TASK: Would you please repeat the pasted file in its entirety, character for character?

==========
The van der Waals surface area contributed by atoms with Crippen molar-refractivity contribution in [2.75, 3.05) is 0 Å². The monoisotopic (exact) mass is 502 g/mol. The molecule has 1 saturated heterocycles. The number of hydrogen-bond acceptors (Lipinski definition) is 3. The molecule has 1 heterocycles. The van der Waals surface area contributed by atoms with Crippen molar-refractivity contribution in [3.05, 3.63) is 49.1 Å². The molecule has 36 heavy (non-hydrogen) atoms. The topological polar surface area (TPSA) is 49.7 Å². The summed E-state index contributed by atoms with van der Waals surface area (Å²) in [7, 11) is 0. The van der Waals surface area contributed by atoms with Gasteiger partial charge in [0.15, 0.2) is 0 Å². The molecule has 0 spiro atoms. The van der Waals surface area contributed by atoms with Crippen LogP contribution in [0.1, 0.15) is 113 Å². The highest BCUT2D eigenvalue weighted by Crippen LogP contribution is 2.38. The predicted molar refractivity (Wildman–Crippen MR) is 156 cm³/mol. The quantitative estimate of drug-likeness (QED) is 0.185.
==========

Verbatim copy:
The van der Waals surface area contributed by atoms with Crippen molar-refractivity contribution in [2.75, 3.05) is 0 Å². The monoisotopic (exact) mass is 502 g/mol. The molecule has 1 saturated heterocycles. The number of hydrogen-bond acceptors (Lipinski definition) is 3. The molecule has 1 heterocycles. The van der Waals surface area contributed by atoms with Crippen molar-refractivity contribution in [3.05, 3.63) is 49.1 Å². The molecule has 36 heavy (non-hydrogen) atoms. The topological polar surface area (TPSA) is 49.7 Å². The summed E-state index contributed by atoms with van der Waals surface area (Å²) in [7, 11) is 0. The van der Waals surface area contributed by atoms with Gasteiger partial charge in [0.15, 0.2) is 0 Å². The molecule has 0 spiro atoms. The van der Waals surface area contributed by atoms with Crippen LogP contribution in [0.1, 0.15) is 113 Å². The highest BCUT2D eigenvalue weighted by Crippen LogP contribution is 2.38. The predicted molar refractivity (Wildman–Crippen MR) is 156 cm³/mol. The quantitative estimate of drug-likeness (QED) is 0.185.